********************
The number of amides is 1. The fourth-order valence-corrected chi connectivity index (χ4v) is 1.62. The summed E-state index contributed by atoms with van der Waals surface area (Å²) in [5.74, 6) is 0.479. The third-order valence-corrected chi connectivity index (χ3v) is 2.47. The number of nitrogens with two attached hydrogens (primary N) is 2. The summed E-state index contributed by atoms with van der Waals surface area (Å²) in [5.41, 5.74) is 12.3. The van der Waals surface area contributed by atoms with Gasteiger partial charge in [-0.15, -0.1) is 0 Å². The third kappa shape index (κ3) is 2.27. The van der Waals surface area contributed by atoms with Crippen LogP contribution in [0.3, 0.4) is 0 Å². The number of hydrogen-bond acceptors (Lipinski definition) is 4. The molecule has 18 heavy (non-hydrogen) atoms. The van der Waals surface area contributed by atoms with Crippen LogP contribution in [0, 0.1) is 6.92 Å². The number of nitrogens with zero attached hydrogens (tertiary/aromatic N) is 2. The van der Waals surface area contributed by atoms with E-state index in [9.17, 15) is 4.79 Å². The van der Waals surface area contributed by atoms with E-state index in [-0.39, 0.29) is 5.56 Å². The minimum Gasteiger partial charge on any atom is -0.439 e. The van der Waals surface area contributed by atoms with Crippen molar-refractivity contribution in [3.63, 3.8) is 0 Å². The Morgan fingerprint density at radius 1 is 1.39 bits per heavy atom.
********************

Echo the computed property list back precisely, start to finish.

The number of amides is 1. The fourth-order valence-corrected chi connectivity index (χ4v) is 1.62. The summed E-state index contributed by atoms with van der Waals surface area (Å²) in [5.74, 6) is 0.479. The third-order valence-corrected chi connectivity index (χ3v) is 2.47. The number of nitrogens with two attached hydrogens (primary N) is 2. The summed E-state index contributed by atoms with van der Waals surface area (Å²) in [5.41, 5.74) is 12.3. The van der Waals surface area contributed by atoms with Gasteiger partial charge in [-0.15, -0.1) is 0 Å². The third kappa shape index (κ3) is 2.27. The van der Waals surface area contributed by atoms with Crippen LogP contribution in [0.3, 0.4) is 0 Å². The number of hydrogen-bond acceptors (Lipinski definition) is 4. The molecule has 18 heavy (non-hydrogen) atoms. The van der Waals surface area contributed by atoms with Crippen LogP contribution in [0, 0.1) is 6.92 Å². The number of nitrogens with zero attached hydrogens (tertiary/aromatic N) is 2. The van der Waals surface area contributed by atoms with E-state index in [9.17, 15) is 4.79 Å². The van der Waals surface area contributed by atoms with E-state index in [-0.39, 0.29) is 5.56 Å². The minimum Gasteiger partial charge on any atom is -0.439 e. The van der Waals surface area contributed by atoms with Crippen molar-refractivity contribution in [3.63, 3.8) is 0 Å². The Morgan fingerprint density at radius 1 is 1.39 bits per heavy atom.